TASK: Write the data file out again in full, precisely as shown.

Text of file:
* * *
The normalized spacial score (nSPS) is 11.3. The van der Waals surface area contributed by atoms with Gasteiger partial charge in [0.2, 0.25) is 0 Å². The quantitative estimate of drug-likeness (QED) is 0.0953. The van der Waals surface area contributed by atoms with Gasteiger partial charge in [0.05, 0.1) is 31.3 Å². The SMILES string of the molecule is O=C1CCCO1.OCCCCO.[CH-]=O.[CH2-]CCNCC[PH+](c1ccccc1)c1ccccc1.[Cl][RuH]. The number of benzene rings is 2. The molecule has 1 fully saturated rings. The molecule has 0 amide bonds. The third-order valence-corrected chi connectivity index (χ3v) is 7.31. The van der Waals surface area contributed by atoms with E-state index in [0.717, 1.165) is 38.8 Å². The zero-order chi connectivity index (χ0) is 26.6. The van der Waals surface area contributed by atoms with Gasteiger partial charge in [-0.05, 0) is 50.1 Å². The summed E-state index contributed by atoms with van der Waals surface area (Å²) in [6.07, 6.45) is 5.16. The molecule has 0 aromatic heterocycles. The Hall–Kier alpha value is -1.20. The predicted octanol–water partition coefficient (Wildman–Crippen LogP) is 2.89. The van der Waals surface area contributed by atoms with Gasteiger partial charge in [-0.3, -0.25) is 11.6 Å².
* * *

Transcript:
The normalized spacial score (nSPS) is 11.3. The van der Waals surface area contributed by atoms with Gasteiger partial charge in [0.2, 0.25) is 0 Å². The quantitative estimate of drug-likeness (QED) is 0.0953. The van der Waals surface area contributed by atoms with Gasteiger partial charge in [0.05, 0.1) is 31.3 Å². The SMILES string of the molecule is O=C1CCCO1.OCCCCO.[CH-]=O.[CH2-]CCNCC[PH+](c1ccccc1)c1ccccc1.[Cl][RuH]. The number of benzene rings is 2. The molecule has 1 fully saturated rings. The molecule has 0 amide bonds. The third-order valence-corrected chi connectivity index (χ3v) is 7.31. The van der Waals surface area contributed by atoms with E-state index in [0.717, 1.165) is 38.8 Å². The zero-order chi connectivity index (χ0) is 26.6. The van der Waals surface area contributed by atoms with Gasteiger partial charge in [-0.05, 0) is 50.1 Å². The summed E-state index contributed by atoms with van der Waals surface area (Å²) in [6.07, 6.45) is 5.16. The molecule has 0 aromatic heterocycles. The Hall–Kier alpha value is -1.20. The predicted octanol–water partition coefficient (Wildman–Crippen LogP) is 2.89. The van der Waals surface area contributed by atoms with Gasteiger partial charge in [-0.3, -0.25) is 11.6 Å².